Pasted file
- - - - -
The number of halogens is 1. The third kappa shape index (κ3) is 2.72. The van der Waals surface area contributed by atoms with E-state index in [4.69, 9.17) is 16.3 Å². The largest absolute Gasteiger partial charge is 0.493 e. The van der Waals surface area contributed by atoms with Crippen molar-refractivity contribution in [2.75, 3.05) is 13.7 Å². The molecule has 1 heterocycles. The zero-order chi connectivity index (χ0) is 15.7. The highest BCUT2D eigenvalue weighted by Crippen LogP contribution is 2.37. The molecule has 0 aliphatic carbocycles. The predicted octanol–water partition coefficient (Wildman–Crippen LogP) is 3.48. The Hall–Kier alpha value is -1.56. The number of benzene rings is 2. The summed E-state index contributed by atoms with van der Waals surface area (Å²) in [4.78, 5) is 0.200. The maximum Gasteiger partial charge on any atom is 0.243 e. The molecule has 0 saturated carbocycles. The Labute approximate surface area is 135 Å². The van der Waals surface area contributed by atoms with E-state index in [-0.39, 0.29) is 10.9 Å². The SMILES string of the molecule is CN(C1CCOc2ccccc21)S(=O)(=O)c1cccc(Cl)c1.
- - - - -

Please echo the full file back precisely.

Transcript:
The number of halogens is 1. The third kappa shape index (κ3) is 2.72. The van der Waals surface area contributed by atoms with E-state index in [4.69, 9.17) is 16.3 Å². The largest absolute Gasteiger partial charge is 0.493 e. The van der Waals surface area contributed by atoms with Crippen molar-refractivity contribution in [2.75, 3.05) is 13.7 Å². The molecule has 1 heterocycles. The zero-order chi connectivity index (χ0) is 15.7. The highest BCUT2D eigenvalue weighted by Crippen LogP contribution is 2.37. The molecule has 0 aliphatic carbocycles. The predicted octanol–water partition coefficient (Wildman–Crippen LogP) is 3.48. The Hall–Kier alpha value is -1.56. The number of benzene rings is 2. The summed E-state index contributed by atoms with van der Waals surface area (Å²) in [4.78, 5) is 0.200. The maximum Gasteiger partial charge on any atom is 0.243 e. The molecule has 0 saturated carbocycles. The Labute approximate surface area is 135 Å². The van der Waals surface area contributed by atoms with E-state index in [-0.39, 0.29) is 10.9 Å². The SMILES string of the molecule is CN(C1CCOc2ccccc21)S(=O)(=O)c1cccc(Cl)c1.